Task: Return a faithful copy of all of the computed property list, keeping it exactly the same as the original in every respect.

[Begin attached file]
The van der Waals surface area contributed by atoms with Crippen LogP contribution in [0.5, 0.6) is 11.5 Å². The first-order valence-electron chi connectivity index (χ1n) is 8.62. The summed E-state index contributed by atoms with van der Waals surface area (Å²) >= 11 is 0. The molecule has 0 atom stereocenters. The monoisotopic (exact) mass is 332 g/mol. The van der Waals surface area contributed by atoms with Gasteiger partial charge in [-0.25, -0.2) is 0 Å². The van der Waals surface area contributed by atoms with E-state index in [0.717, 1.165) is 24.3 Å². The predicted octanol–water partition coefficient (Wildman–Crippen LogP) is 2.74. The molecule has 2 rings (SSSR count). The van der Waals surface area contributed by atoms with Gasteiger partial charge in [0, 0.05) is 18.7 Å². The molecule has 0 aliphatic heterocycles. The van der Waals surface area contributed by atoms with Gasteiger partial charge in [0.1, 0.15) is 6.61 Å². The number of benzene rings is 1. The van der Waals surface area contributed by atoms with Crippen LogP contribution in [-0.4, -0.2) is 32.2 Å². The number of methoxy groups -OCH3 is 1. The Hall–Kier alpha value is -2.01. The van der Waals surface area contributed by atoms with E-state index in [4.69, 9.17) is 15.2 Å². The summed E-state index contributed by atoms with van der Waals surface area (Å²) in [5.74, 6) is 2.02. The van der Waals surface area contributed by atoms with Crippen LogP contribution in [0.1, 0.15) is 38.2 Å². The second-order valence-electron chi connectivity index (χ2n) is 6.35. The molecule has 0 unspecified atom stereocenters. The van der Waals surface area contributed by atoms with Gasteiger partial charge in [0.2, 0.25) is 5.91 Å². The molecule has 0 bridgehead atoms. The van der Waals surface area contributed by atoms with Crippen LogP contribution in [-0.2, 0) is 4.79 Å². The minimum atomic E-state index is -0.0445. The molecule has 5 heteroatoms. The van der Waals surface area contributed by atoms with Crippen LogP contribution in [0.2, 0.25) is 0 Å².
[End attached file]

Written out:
The van der Waals surface area contributed by atoms with Crippen LogP contribution in [0.5, 0.6) is 11.5 Å². The first-order valence-electron chi connectivity index (χ1n) is 8.62. The summed E-state index contributed by atoms with van der Waals surface area (Å²) >= 11 is 0. The molecule has 0 atom stereocenters. The monoisotopic (exact) mass is 332 g/mol. The van der Waals surface area contributed by atoms with Gasteiger partial charge in [-0.25, -0.2) is 0 Å². The van der Waals surface area contributed by atoms with E-state index in [0.717, 1.165) is 24.3 Å². The predicted octanol–water partition coefficient (Wildman–Crippen LogP) is 2.74. The molecule has 2 rings (SSSR count). The van der Waals surface area contributed by atoms with Gasteiger partial charge in [0, 0.05) is 18.7 Å². The molecule has 0 aliphatic heterocycles. The van der Waals surface area contributed by atoms with Gasteiger partial charge in [0.1, 0.15) is 6.61 Å². The number of benzene rings is 1. The van der Waals surface area contributed by atoms with Crippen LogP contribution in [-0.4, -0.2) is 32.2 Å². The number of methoxy groups -OCH3 is 1. The Hall–Kier alpha value is -2.01. The van der Waals surface area contributed by atoms with E-state index in [4.69, 9.17) is 15.2 Å². The summed E-state index contributed by atoms with van der Waals surface area (Å²) in [5.74, 6) is 2.02. The van der Waals surface area contributed by atoms with Crippen LogP contribution in [0.1, 0.15) is 38.2 Å². The second-order valence-electron chi connectivity index (χ2n) is 6.35. The molecule has 0 unspecified atom stereocenters. The van der Waals surface area contributed by atoms with Gasteiger partial charge in [0.2, 0.25) is 5.91 Å². The molecule has 0 bridgehead atoms. The van der Waals surface area contributed by atoms with Crippen LogP contribution in [-0.2, 0) is 4.79 Å². The minimum atomic E-state index is -0.0445. The molecule has 5 heteroatoms. The van der Waals surface area contributed by atoms with Crippen LogP contribution in [0.2, 0.25) is 0 Å².